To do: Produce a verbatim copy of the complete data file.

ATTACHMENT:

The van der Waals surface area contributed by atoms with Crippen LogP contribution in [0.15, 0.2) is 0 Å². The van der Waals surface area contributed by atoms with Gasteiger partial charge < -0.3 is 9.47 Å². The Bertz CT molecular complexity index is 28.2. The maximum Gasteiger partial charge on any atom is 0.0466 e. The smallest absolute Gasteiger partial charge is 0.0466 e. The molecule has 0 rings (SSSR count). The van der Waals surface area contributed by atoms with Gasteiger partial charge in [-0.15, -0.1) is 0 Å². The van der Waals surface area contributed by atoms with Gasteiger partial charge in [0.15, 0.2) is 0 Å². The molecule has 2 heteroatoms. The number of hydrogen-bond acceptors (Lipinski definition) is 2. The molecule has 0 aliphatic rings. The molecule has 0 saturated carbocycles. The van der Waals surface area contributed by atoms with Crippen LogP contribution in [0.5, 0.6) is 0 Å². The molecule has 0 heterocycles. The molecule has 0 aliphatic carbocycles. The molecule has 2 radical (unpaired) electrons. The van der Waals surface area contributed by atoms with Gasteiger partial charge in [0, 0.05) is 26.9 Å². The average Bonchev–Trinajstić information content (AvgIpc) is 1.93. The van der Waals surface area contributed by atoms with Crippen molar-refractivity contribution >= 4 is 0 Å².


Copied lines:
The van der Waals surface area contributed by atoms with Crippen LogP contribution in [0.15, 0.2) is 0 Å². The van der Waals surface area contributed by atoms with Gasteiger partial charge < -0.3 is 9.47 Å². The Bertz CT molecular complexity index is 28.2. The maximum Gasteiger partial charge on any atom is 0.0466 e. The smallest absolute Gasteiger partial charge is 0.0466 e. The molecule has 0 rings (SSSR count). The van der Waals surface area contributed by atoms with Gasteiger partial charge in [-0.15, -0.1) is 0 Å². The van der Waals surface area contributed by atoms with Gasteiger partial charge in [0.15, 0.2) is 0 Å². The molecule has 2 heteroatoms. The number of hydrogen-bond acceptors (Lipinski definition) is 2. The molecule has 0 aliphatic rings. The molecule has 0 saturated carbocycles. The van der Waals surface area contributed by atoms with Crippen LogP contribution in [0.5, 0.6) is 0 Å². The molecule has 0 heterocycles. The molecule has 0 aliphatic carbocycles. The molecule has 2 radical (unpaired) electrons. The van der Waals surface area contributed by atoms with Gasteiger partial charge in [0, 0.05) is 26.9 Å². The average Bonchev–Trinajstić information content (AvgIpc) is 1.93. The van der Waals surface area contributed by atoms with Crippen molar-refractivity contribution >= 4 is 0 Å².